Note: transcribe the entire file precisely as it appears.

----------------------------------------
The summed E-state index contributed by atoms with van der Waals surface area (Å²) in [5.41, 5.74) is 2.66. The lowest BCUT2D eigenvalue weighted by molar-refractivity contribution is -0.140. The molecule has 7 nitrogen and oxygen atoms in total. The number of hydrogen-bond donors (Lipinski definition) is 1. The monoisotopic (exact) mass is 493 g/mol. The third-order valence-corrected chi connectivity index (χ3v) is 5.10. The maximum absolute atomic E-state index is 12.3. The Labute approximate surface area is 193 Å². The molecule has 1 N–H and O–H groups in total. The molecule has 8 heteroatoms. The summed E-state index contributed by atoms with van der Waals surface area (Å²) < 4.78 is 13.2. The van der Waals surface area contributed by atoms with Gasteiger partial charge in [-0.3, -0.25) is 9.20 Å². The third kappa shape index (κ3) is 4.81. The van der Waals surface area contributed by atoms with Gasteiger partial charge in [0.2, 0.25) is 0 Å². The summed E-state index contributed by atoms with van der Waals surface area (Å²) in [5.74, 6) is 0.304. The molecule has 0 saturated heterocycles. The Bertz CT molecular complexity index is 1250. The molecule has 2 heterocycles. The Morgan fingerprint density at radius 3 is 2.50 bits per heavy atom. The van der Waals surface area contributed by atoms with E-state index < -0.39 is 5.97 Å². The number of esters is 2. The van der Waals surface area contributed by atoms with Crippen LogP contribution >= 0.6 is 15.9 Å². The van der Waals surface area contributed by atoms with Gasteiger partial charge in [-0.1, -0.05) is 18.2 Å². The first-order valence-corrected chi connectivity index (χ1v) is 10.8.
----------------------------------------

The summed E-state index contributed by atoms with van der Waals surface area (Å²) in [5.41, 5.74) is 2.66. The lowest BCUT2D eigenvalue weighted by molar-refractivity contribution is -0.140. The molecule has 7 nitrogen and oxygen atoms in total. The number of hydrogen-bond donors (Lipinski definition) is 1. The monoisotopic (exact) mass is 493 g/mol. The third-order valence-corrected chi connectivity index (χ3v) is 5.10. The maximum absolute atomic E-state index is 12.3. The Labute approximate surface area is 193 Å². The molecule has 1 N–H and O–H groups in total. The molecule has 8 heteroatoms. The summed E-state index contributed by atoms with van der Waals surface area (Å²) < 4.78 is 13.2. The van der Waals surface area contributed by atoms with Gasteiger partial charge in [-0.3, -0.25) is 9.20 Å². The third kappa shape index (κ3) is 4.81. The van der Waals surface area contributed by atoms with Gasteiger partial charge in [0.2, 0.25) is 0 Å². The summed E-state index contributed by atoms with van der Waals surface area (Å²) in [5.74, 6) is 0.304. The molecule has 0 saturated heterocycles. The Bertz CT molecular complexity index is 1250. The molecule has 2 heterocycles. The Morgan fingerprint density at radius 3 is 2.50 bits per heavy atom. The van der Waals surface area contributed by atoms with E-state index < -0.39 is 5.97 Å². The number of esters is 2. The van der Waals surface area contributed by atoms with Crippen LogP contribution >= 0.6 is 15.9 Å². The van der Waals surface area contributed by atoms with Gasteiger partial charge in [-0.1, -0.05) is 18.2 Å². The first-order valence-corrected chi connectivity index (χ1v) is 10.8.